# The Viewlet Transform (Part 5: Hypergraph Partitioning)

I've been talking for several weeks now about tools and techniques related to AGCA and the viewlet transform.  Most recently, I've been talking about optimization techniques for AGCA, but I'm going to take a quick detour this week and provide a quick overview of another technique: Hypergraph Partitioning.  In general, this technique is most suited for optimizing the materialization process, but there are applications to the optimization of aggregate computations as well.

### The Query Hypergraph

Before I get into the technique though, we need to discuss an alternate representation of AGCA expressions (one that's actually used pretty frequently in query optimization): the query hypergraph (basically a graph where an edge can connect any number of nodes.  This kind of hypergraph can be created for any product of terms (in the trivial case, we have a product of just one term).  Each node in the hypergraph is a variable/column of the query (both output and input variables are treated identically for this purpose).  Each hyperedge corresponds to one term in the product, and each edge connects all variables that appear in the term corresponding to the edge (regardless of whether they appear as inputs or outputs).

### Hypergraph Partitioning

Remember that the product operator corresponds to the natural join (and that comparisons are implemented as relations).  As a consequence, any disconnected components in the graph effectively correspond to cross products (a natural join with no shared columns).  For example, consider the following trivial example.

R(A) * S(B)

R(A) is a hyperedge touching only A.  S(B) is a hyperedge touching only B.  Thus A and B are separate disconnected components.  Note, by the way, that there are no comparisons between A and B in this query.  This product is a pure cartesian cross-product.  The following query would not be:

R(A) * S(B) * {A < B}

In this query, the term { A < B } connects both A and B.

Now, if we have disconnected components, it typically pays to materialize them separately.  For example, going with R and S above, we could materialize them as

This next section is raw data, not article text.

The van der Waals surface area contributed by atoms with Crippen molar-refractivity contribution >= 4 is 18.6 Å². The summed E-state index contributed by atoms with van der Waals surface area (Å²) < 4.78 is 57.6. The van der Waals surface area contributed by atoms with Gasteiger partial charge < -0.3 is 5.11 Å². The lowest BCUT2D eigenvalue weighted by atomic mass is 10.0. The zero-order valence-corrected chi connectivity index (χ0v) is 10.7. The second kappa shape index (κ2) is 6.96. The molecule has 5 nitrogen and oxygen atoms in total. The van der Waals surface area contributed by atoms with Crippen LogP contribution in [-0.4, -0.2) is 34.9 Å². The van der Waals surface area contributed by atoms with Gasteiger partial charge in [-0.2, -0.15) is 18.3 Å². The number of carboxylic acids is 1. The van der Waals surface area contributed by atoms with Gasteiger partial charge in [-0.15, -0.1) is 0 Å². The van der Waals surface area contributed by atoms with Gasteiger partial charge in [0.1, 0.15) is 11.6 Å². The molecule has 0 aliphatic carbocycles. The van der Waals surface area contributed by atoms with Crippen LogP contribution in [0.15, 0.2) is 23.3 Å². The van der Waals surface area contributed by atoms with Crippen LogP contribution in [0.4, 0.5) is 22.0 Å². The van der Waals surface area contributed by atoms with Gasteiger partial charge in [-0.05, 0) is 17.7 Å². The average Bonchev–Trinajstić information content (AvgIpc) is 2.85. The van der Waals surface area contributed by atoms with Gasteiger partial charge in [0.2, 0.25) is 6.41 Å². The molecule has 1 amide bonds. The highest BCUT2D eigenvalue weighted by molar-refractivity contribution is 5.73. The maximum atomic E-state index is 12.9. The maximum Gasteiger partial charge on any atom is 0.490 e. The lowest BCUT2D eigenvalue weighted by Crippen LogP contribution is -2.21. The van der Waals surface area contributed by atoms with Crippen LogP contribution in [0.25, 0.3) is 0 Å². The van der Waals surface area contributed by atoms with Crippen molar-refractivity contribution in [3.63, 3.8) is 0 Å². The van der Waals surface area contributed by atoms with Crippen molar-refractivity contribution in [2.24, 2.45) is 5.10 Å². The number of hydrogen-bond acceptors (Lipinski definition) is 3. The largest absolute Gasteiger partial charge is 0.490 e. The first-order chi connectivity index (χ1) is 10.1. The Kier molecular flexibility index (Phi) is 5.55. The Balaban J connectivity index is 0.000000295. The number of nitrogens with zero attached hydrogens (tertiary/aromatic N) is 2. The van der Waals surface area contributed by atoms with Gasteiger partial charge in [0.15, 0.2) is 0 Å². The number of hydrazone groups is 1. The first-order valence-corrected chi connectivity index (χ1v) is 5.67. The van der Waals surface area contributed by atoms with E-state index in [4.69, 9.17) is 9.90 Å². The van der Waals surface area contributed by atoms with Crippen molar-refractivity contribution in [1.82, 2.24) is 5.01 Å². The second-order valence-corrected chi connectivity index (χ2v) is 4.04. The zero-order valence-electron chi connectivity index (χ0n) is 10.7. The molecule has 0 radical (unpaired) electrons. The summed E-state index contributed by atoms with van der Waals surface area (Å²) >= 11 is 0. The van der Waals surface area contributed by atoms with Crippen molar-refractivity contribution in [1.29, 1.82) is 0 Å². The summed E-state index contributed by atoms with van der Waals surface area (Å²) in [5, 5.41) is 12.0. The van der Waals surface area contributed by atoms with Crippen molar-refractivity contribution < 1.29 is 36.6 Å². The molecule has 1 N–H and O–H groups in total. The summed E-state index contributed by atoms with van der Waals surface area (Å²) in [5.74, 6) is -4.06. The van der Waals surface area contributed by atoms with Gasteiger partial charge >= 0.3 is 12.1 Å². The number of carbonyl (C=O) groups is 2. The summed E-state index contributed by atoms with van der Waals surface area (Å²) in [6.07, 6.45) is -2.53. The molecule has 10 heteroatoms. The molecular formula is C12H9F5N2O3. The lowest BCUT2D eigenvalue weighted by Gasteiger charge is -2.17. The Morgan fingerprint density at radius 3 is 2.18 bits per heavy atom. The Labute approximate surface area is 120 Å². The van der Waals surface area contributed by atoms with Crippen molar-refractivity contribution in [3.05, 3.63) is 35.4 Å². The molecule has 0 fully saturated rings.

M( R(A) * S(B) )

But now we have to store |R| * |S| entries (where |R| is the number of tuples in R).  Worse, if we need to update the materialized view, it will cost us |S| after an update to R, and |R| after an update to S.  On the other hand, we could materialize as

M(R(A)) * M(S(B))

Now we only store |R| + |S| tuples (between the two materialized views), and updating either can be done in constant time.  Better still, we lose nothing with this representation.  It costs us O(|R|*|S|) to iterate over every element of either materialization of the expression.

You might say that this is a crazy corner case -- people almost never compute cross products.  That's usually true, but in DBToaster, this situation crops up quite frequently.  For example, consider the three way join query:

R(A) * S(A,B) * T(B)

The (optimized) delta of this query with respect to +S(dA, dB) is

R(dA) * T(dB)

Because each delta essentially removes a hyperedge in the query hypergraph, partitioned components are created extremely frequently.

### Partitioning and Trigger Parameters

There's also one more situation where this is beneficial.  Consider the following query.

R(A) * S(A) * T(A)

And its delta with respect to the insertion +S(dA)

R(dA) * T(dA)

Even though dA is touched by both R and T, we lose nothing if we materialize them separately (as before, evaluation is O(1) either way), and materializing them separately results in more efficient maintenance.  In this case, dA is a trigger parameter -- one of the variables drawn from the relation being modified.  These trigger parameter variables can be excluded from the query hyper graph.

### Applications to Query Optimization

In general, when computing aggregates, hypergraph partitioning can be used to select a more efficient computation order.  Each materialized component gets scanned independently, and the resulting aggregate can be computed.

And that's about it for now.  Next week, we return to AGCA optimization with a discussion of the interplay between equality and lifts, and how to optimize expressions of this form.